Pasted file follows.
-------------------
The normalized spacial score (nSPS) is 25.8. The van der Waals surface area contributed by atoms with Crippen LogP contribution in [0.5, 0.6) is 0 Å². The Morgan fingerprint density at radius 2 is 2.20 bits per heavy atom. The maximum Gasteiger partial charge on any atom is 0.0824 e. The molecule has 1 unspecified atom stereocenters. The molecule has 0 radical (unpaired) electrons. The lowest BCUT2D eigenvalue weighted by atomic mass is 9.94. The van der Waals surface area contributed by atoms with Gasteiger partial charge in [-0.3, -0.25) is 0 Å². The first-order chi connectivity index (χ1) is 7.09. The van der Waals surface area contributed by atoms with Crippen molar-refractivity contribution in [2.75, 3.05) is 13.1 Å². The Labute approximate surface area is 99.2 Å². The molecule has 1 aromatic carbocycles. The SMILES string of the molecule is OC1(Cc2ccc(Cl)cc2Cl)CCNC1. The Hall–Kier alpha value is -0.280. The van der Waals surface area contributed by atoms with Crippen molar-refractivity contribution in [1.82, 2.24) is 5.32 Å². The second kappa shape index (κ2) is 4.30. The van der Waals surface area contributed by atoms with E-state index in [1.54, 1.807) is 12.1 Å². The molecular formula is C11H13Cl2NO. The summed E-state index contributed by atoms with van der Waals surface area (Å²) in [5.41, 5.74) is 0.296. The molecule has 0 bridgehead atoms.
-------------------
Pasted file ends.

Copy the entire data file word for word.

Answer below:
The normalized spacial score (nSPS) is 25.8. The van der Waals surface area contributed by atoms with Crippen LogP contribution in [0.5, 0.6) is 0 Å². The Morgan fingerprint density at radius 2 is 2.20 bits per heavy atom. The maximum Gasteiger partial charge on any atom is 0.0824 e. The molecule has 1 unspecified atom stereocenters. The molecule has 0 radical (unpaired) electrons. The lowest BCUT2D eigenvalue weighted by atomic mass is 9.94. The van der Waals surface area contributed by atoms with Gasteiger partial charge in [-0.3, -0.25) is 0 Å². The first-order chi connectivity index (χ1) is 7.09. The van der Waals surface area contributed by atoms with Crippen molar-refractivity contribution in [2.75, 3.05) is 13.1 Å². The Labute approximate surface area is 99.2 Å². The molecule has 1 aromatic carbocycles. The SMILES string of the molecule is OC1(Cc2ccc(Cl)cc2Cl)CCNC1. The Hall–Kier alpha value is -0.280. The van der Waals surface area contributed by atoms with Crippen molar-refractivity contribution in [1.82, 2.24) is 5.32 Å². The second kappa shape index (κ2) is 4.30. The van der Waals surface area contributed by atoms with E-state index in [1.54, 1.807) is 12.1 Å². The molecular formula is C11H13Cl2NO. The summed E-state index contributed by atoms with van der Waals surface area (Å²) in [5.41, 5.74) is 0.296. The molecule has 0 bridgehead atoms.